DOT Director of Planning Toby Carr told the Adairsville Council of the Cartersville-Bartow County Chamber of Commerce on Thursday that the state is currently in the process of obtaining some 160 parcels of right of way for the widening of the two-lane highway.
“That’s a multi-year process,” Carr said. “Right of way never happens exactly how you think. You just give yourself some buffer time.”
Carr said it was a one-parcel-at-a-time process and indicated that actual purchases of properties along Ga. 140 might not occur until well into 2013.
Carr, who was brought to Adairsville by state Rep. Christian Coomer, R-Cartersville, said there were some hopeful signs on the funding front.
He told the Bartow business group that motor fuel funds are inching back up a little bit, and a new federal transportation bill is finally in place.
“It changes a lot about how things get done at the federal level,” Carr said. “However, the federal bill also signals that there aren’t going to be the amount of resources available, and the expectation of future resources is not where it has been.”
The new planning chief said the Georgia DOT is working hard to essentially keep things where they are for 2013 and 2014, presuming little growth in funds.
“What we need to do is maintain a focus on making the existing network perform as well as it can and reliably as it can and be extremely strategic about the capital investments that we make,” Carr said.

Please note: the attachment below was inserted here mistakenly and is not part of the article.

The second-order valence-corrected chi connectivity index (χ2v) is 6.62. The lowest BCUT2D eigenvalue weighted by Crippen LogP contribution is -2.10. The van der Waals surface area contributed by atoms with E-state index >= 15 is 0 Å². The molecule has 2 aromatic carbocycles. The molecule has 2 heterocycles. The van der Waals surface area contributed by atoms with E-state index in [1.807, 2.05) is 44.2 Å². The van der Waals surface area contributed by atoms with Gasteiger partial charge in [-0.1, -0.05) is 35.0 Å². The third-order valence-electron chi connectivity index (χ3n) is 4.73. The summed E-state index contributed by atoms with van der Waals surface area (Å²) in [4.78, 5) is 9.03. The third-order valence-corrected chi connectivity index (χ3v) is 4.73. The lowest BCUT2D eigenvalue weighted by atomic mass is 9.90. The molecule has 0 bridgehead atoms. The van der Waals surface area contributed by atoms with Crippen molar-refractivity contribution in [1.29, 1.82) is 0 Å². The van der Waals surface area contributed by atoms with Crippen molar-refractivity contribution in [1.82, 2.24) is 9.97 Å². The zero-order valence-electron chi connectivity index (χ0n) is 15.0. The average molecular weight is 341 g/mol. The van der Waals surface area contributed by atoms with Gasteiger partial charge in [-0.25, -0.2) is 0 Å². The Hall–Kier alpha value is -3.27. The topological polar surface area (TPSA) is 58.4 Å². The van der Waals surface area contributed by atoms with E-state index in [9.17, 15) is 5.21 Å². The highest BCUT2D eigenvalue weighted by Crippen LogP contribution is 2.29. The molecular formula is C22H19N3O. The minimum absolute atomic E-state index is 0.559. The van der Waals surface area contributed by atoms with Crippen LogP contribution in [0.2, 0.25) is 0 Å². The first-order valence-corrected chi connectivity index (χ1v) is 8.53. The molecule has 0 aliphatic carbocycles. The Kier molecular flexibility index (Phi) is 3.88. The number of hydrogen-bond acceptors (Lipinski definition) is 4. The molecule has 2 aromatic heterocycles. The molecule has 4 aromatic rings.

One of the strategic investments that the state will move forward with to benefit Northwest Georgia is the Northwest Georgia Corridor project, which entails the addition of a reversible traffic lane to I-75 from I-285 north of Wade Green Road and up I-575.
Carr said the message Gov. Nathan Deal heard from voters who rejected a transportation sales tax package across most of the state earlier this year was that the state had to use its existing resources to get the job done.
“It’s achievable,” Carr said. “We’ve got to really get focused.”
The planning chief, who has a lead role in determining priorities for which projects get funding across the state, said the DOT needs to leverage public-private partnerships and work closely with local officials to achieve local goals all across the state.